Sue Montgomery: McCoy to buy Time for Aintree aim

Inside Track

With Ascot's high-quality jumps card the victim overnight of the sort of weather that is a dream on seasonal greetings cards but a nightmare for anyone involved in the racing industry, the day's fare has switched from being an elegant tray of mouthwatering pre-Christmas appetisers to a plate of bread and butter.

Still, for those with a hunger for just the punting side of things, Haydock, Lingfield and Wolverhampton will serve. A winning bet on a six-furlong claimer pays for just as many gifts as one on a Grade One hurdle race.

Jumpers have the stage to themselves at Haydock, where officials are cautiously optimistic the afternoon's sport will survive a morning inspection. In the absence of Ascot's Long Walk Hurdle, the day's richest obstacle race becomes the Tommy Whittle Chase, a contest which was once a credible target for Grand National horses – 11 years ago Suny Bay beat Earth Summit, for instance – but which has slipped down the glamour scale rather.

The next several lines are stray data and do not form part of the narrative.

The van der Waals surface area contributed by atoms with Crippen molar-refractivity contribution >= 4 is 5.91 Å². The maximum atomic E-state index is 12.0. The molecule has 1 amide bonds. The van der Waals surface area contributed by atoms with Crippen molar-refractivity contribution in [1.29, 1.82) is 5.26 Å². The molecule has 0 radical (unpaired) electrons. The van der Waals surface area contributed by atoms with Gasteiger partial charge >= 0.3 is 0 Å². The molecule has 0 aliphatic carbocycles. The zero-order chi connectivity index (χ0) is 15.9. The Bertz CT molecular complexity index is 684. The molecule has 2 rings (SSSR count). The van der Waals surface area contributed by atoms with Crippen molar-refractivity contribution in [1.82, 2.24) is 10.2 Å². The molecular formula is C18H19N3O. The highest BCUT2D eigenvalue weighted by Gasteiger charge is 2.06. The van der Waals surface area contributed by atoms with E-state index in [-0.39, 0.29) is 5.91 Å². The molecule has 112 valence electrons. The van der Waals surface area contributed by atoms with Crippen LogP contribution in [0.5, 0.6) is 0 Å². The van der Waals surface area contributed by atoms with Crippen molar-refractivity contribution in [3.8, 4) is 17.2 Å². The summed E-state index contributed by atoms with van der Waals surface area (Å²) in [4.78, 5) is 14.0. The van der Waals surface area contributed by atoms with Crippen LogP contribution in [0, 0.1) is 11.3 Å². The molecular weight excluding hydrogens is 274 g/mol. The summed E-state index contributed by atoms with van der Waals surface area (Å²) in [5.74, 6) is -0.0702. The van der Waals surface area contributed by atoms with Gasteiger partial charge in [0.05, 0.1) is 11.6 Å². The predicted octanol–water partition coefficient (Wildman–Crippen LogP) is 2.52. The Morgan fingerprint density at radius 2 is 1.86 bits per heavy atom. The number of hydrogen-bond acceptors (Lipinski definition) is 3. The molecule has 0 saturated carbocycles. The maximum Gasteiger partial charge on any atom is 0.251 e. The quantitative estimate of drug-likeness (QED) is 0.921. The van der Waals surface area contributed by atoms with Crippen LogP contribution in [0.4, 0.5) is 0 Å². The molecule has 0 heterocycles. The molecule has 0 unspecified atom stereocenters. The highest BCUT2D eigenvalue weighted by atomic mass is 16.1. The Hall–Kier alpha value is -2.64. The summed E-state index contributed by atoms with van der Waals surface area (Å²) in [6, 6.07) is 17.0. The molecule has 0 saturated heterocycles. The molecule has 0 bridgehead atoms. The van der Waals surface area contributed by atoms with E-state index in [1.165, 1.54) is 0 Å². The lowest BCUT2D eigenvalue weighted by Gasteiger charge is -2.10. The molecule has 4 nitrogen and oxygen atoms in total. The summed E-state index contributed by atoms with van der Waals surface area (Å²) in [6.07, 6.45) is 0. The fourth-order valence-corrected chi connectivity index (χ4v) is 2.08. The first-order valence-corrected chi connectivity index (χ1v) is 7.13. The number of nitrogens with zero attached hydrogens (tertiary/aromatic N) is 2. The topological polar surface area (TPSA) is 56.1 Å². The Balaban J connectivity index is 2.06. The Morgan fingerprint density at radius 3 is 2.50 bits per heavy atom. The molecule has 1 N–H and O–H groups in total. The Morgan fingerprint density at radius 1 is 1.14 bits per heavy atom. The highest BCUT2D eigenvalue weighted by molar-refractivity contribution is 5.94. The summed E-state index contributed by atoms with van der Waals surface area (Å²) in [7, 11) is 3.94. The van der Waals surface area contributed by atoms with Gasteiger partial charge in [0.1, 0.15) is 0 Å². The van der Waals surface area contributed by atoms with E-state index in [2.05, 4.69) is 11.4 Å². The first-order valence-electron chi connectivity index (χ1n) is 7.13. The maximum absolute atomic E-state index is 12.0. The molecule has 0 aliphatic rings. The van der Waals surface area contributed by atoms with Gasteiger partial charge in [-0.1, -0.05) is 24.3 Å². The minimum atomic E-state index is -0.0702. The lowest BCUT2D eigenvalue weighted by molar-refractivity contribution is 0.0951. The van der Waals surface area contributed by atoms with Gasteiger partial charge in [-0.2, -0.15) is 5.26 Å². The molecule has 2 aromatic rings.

There are a few putative Aintree candidates in today's field, seeking not just a cut of the £30,000 purse, but also the hike up the ratings victory would bring. The National is becoming more difficult to get into and, although trainers traditionally complain about handicap marks being too high, there are times that the reverse is true.

Take Charlie Longsdon, who fields Palypso De Creek. The ex-French six-year-old scored nicely over hurdles at Towcester on his British debut and followed up last month with a fourth place over the National fences in the Becher Chase. To his trainer's surprise, that Aintree effort lowered him in the handicapper's eyes.